Boffa Miskell denies conflict
Outer Pelorus Sound residents fighting New Zealand King Salmon expansion plans suggest consulting company Boffa Miskell has compromised loyalties.
The suggestion was made on Friday at the Environmental Protection Authority hearing in Blenheim of the King Salmon application to develop nine new fish farms in the Marlborough Sounds. It was the 15th days of the hearing, which continues today at the Civic Theatre.
Lawyer Julian Ironside questioned consultant Frank Boffa about landscape effects of the application.
Mr Ironside represents landowners from the Waitata Reach, where King Salmon has applied to farm fish at four prohibited sites, and at White Horse Rock, where aquaculture is allowed. His clients opposed King Salmon plans to farm salmon at White Horse Rock at earlier hearings before the Marlborough District Council and the Environment Court, he said.
King Salmon had since bundled the White Horse Rock site into its EPA application and his clients were still fighting.
In 2009 Christchurch-based Boffa Miskell consultant James Bentley simultaneously worked on a landscape study for the Marlborough District Council and was an expert for King Salmon when it applied to farm salmon at White Horse Rock, Mr Ironside said.
"You can imagine our jaundiced view when slightly before the Environment Court hearing we heard that all of the headlands on the western side of Waitata Reach were identified [by Boffa Miskell] as outstanding natural landscapes, except the White Horse Rock headland," Mr Whiteside said.
Mr Boffa said he took Mr Benley's place on the council's landscape project to avoid this potential conflict of interest.
Boffa Miskell recommended that the council remove the Kaitira headland, where King Salmon has applied to build a fish farm, from its list of outstanding landscapes, and add Te Kopi Point. Both are in the Waitata Reach. There was no change for the White Horse Rock headland.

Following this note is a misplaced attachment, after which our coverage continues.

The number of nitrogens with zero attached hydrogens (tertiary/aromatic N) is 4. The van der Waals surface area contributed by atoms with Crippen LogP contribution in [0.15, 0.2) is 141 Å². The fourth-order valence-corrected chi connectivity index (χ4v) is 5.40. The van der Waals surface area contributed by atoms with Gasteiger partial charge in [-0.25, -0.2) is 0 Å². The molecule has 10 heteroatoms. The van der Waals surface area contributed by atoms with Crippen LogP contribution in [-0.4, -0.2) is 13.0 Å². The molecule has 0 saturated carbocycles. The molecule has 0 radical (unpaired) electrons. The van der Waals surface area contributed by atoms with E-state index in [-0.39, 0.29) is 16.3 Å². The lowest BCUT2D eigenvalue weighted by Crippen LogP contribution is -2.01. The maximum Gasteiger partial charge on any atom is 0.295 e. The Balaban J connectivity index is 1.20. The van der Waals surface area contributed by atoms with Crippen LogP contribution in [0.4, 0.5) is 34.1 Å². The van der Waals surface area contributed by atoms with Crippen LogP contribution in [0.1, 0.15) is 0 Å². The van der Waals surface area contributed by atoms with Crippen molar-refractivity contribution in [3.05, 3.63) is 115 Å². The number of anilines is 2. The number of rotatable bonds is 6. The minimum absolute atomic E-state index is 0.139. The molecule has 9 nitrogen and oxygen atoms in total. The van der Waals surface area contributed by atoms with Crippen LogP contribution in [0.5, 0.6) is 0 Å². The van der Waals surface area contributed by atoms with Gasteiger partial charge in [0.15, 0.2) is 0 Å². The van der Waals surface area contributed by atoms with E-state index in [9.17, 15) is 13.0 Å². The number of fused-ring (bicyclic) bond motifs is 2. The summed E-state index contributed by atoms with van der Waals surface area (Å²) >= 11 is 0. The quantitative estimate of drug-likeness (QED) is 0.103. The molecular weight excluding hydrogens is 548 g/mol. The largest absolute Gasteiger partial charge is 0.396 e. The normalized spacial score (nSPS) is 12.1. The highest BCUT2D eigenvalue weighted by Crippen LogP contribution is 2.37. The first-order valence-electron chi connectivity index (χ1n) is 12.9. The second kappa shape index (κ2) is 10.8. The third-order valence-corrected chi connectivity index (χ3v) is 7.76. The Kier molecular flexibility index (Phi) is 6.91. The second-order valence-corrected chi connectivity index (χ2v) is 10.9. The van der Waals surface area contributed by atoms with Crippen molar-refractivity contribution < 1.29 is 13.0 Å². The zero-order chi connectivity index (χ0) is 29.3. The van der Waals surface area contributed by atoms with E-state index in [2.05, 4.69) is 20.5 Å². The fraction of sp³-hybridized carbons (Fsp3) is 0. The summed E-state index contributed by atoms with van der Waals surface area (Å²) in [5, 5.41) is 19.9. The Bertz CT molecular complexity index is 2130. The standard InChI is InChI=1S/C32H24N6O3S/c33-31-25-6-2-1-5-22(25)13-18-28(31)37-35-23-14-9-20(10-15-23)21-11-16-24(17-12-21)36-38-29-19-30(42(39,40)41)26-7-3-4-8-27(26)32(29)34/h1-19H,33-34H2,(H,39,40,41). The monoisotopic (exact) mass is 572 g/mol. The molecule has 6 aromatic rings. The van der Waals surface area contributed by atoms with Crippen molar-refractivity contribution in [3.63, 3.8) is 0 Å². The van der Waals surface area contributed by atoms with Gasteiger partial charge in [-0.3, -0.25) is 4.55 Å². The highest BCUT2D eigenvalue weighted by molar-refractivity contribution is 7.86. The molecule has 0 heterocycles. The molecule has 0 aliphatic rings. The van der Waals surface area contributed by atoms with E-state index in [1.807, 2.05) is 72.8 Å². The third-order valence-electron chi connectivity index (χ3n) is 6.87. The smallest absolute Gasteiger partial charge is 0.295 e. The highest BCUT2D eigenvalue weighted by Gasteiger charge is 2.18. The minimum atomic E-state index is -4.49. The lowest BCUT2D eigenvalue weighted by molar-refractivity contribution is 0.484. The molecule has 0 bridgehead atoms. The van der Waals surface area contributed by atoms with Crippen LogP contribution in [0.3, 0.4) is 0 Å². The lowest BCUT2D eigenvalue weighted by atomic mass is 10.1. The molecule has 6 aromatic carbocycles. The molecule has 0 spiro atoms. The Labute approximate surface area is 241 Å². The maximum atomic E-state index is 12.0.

Environmental Defence Society landscape expert Stephen Brown described White Horse Rock as an outstanding natural area, apart from a small area with a permit for mussel farming. Told by Mr Ironside that there were no active aquaculture permits for the area, he was willing to describe the whole point as outstanding.
Earlier in the hearing, council lawyer Stephen Quinn pulled up Boffa Miskell for removing the outstanding landscape status from the Queen Charlotte Sound side of Kaitapeha Peninsula, where King Salmon has applied to site a farm. The status remained on the Tory Channel side of the peninsula.
Mr Boffa said the change was made because vegetation on the north side of the peninsula was inferior.
Questioned by Conservation Department lawyer Eleanor Jamieson, Mr Boffa said salt spray and wind probably stunted growth on the exposed north side.
Ms Jamieson said the peninsula was a single landscape and protected scenic reserve.
A transcript of the hearing shows the Marlborough council awarded Boffa Miskell the contract for the Marlborough Landscape Study in 2008 and completed a first draft in May 2009. In January 2010 a member of the Boffa Miskell study team representing the council on a mussel farm appeal in Port Gore shifted outstanding natural landscape boundaries at Port Gore and Kaitepeha.
The council was told of these changes on February 3, 2010.
- The Marlborough Express